Britain has become the latest country to pledge renewed food aid for Zimbabwe, after the resolution of a dispute with the government over its distribution plan. According to the United Nations, about half of Zimbabwe's people will depend on food aid to survive until the 2004 harvest.

The British government made its pledge to the World Food Program at a ceremony in Harare. Speaking at the event, British High Commissioner Brian Donnelly also announced a pledge to UNICEF for Zimbabwe's immunization program.

"We are pledging a further five-million pounds to W-F-P and one-point-eight-eight (million pounds) to UNICEF. We hope that these commitments will assist W-F-P and UNICEF in their important work tackling food shortages and ensuring that children can be vaccinated against potentially fatal diseases."

A few-weeks ago, food aid to Zimbabwe was hanging in the balance, after the Zimbabwean government announced its intention to take over the distribution of food, using its own officials throughout the country.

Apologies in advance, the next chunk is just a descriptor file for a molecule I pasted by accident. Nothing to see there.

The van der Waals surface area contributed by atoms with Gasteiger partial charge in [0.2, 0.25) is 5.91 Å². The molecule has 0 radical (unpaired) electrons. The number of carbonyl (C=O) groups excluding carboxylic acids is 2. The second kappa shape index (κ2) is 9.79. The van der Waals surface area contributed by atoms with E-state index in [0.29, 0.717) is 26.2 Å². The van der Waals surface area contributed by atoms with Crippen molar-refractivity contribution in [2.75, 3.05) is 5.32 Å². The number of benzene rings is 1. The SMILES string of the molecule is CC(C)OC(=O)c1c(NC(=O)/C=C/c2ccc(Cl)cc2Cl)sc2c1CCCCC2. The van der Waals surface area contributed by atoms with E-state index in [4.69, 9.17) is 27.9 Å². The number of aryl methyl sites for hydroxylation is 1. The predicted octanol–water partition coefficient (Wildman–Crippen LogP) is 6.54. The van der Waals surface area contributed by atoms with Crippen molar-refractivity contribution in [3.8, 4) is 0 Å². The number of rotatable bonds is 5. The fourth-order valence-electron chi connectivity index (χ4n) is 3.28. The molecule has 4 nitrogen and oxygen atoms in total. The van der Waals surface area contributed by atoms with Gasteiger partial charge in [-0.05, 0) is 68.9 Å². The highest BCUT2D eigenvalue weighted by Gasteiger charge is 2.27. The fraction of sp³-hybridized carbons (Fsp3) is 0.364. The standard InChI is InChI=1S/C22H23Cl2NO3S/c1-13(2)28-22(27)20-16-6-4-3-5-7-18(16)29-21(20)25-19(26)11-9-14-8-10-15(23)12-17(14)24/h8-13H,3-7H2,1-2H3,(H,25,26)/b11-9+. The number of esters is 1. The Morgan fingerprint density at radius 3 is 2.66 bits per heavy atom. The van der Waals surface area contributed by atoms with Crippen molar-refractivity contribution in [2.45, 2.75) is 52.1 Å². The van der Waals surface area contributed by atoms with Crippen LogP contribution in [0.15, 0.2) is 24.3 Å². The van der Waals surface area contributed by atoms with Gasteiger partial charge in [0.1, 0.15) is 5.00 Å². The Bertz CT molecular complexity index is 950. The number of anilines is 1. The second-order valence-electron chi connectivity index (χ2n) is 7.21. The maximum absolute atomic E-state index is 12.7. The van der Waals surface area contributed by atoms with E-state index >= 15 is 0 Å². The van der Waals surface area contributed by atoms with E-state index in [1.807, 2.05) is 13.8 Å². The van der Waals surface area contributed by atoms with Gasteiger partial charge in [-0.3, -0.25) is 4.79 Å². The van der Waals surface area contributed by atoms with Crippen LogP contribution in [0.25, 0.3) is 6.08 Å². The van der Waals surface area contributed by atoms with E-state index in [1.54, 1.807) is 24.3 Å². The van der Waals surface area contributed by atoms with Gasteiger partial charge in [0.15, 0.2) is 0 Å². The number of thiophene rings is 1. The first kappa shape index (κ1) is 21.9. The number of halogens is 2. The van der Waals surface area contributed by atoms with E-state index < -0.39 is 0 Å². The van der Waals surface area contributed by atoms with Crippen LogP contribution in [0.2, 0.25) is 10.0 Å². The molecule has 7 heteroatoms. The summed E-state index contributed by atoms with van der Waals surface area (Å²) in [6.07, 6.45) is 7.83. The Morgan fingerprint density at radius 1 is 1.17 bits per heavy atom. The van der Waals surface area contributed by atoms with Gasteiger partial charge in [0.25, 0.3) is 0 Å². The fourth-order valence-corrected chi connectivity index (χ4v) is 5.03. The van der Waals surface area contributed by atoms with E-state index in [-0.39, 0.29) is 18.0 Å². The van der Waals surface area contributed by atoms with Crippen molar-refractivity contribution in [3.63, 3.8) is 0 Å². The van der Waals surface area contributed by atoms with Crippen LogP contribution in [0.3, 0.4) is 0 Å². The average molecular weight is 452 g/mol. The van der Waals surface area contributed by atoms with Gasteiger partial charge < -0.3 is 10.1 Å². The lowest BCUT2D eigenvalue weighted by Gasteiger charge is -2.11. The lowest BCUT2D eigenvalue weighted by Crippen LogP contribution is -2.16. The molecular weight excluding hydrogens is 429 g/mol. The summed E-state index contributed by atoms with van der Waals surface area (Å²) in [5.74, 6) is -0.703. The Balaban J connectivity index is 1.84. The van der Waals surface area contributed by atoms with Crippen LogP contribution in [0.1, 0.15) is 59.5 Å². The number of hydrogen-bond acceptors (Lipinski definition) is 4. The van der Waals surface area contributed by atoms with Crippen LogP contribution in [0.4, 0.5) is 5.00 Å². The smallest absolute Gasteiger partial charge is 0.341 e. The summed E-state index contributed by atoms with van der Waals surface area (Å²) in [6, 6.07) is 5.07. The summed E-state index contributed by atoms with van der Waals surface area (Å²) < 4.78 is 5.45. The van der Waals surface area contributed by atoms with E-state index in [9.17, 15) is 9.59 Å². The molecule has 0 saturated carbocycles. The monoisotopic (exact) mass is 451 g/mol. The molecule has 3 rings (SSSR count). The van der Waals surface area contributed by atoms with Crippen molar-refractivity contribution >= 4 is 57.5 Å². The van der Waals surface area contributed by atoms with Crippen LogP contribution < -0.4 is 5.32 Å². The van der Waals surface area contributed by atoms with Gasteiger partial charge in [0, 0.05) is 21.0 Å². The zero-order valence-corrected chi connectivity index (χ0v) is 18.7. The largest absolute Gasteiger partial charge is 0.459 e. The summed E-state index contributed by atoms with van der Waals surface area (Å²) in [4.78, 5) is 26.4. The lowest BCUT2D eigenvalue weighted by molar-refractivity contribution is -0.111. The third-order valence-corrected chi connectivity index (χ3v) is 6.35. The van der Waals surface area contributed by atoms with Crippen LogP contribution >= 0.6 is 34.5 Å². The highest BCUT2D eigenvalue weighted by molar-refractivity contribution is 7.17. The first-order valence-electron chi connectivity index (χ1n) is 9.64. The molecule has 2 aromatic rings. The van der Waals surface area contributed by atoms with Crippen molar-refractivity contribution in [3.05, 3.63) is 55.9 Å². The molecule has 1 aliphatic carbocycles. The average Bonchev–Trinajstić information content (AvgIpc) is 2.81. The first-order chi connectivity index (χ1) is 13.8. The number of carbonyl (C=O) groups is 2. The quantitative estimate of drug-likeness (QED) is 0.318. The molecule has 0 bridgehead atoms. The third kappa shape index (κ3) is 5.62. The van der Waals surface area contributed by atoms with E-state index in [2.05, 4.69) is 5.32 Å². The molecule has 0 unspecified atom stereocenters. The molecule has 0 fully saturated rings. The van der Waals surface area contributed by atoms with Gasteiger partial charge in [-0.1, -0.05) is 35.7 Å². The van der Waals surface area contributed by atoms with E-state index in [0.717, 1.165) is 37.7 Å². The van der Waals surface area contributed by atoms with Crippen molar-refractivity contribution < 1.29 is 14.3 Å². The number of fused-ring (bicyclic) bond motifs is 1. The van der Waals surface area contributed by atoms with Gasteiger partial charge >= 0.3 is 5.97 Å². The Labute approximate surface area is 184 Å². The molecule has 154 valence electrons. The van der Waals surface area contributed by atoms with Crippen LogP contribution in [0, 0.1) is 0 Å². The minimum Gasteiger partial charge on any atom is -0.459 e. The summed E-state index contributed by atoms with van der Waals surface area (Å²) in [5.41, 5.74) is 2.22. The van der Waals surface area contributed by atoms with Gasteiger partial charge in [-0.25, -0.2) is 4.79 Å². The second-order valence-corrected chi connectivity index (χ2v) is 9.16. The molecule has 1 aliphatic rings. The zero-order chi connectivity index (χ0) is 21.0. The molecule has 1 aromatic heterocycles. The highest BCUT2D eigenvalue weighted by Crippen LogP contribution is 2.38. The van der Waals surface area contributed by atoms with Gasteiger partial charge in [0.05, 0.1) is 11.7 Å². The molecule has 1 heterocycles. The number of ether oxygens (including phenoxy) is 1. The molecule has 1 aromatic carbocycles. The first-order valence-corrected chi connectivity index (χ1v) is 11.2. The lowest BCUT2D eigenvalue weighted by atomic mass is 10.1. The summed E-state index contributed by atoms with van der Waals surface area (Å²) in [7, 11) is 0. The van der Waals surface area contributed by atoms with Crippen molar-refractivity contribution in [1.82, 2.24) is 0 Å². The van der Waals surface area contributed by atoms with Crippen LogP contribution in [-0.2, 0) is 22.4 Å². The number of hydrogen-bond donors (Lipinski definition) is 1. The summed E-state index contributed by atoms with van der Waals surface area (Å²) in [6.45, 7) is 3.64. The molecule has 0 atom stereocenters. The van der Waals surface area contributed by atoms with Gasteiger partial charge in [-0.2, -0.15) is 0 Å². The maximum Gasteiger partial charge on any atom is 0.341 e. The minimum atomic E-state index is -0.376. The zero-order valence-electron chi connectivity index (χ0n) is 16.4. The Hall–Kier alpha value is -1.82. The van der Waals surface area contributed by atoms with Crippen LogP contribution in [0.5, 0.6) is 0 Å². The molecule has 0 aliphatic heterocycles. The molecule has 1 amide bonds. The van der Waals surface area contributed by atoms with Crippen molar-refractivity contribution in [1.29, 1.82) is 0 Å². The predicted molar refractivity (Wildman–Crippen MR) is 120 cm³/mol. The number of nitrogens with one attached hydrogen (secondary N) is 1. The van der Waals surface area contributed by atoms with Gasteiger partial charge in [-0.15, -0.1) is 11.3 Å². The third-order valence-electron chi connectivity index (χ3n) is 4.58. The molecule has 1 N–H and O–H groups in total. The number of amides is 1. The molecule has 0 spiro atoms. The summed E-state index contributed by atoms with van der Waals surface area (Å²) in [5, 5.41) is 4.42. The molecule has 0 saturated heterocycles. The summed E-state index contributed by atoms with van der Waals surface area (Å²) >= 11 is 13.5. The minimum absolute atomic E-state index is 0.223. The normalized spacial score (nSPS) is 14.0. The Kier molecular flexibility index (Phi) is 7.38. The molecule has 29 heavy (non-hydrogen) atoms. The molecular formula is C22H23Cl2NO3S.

This raised fears of the politicization of food aid. The World Food Program said, if food distribution were politicized, it would stop its operations in the country.

The impasse was broken in late September with the signing of a memorandum of understanding between the U-N agency and the Zimbabwean government stating that there would be no government interference in food distribution.

The W-F-P resident representative in Zimbabwe, Kevin Farrell, says the British pledge brings the total amount of aid available to just more than 40-percent of the 197-million dollars needed. The agency expects that about five-and-one-half-million Zimbabweans will need food aid, at least until early next year.

Zimbabwe used to be a food exporter, but has needed food aid since 2001 as a result of adverse weather conditions and President Robert Mugabe's chaotic and sometimes violent land-reform program.

Under the program, white farmers lost their land to make way for landless blacks. But some of the best land ended up in the hands of senior government and ruling party officials. They, and other resettled black farmers lack the skills and the money to maintain production.

President Mugabe has acknowledged that the exercise did not go according to plan.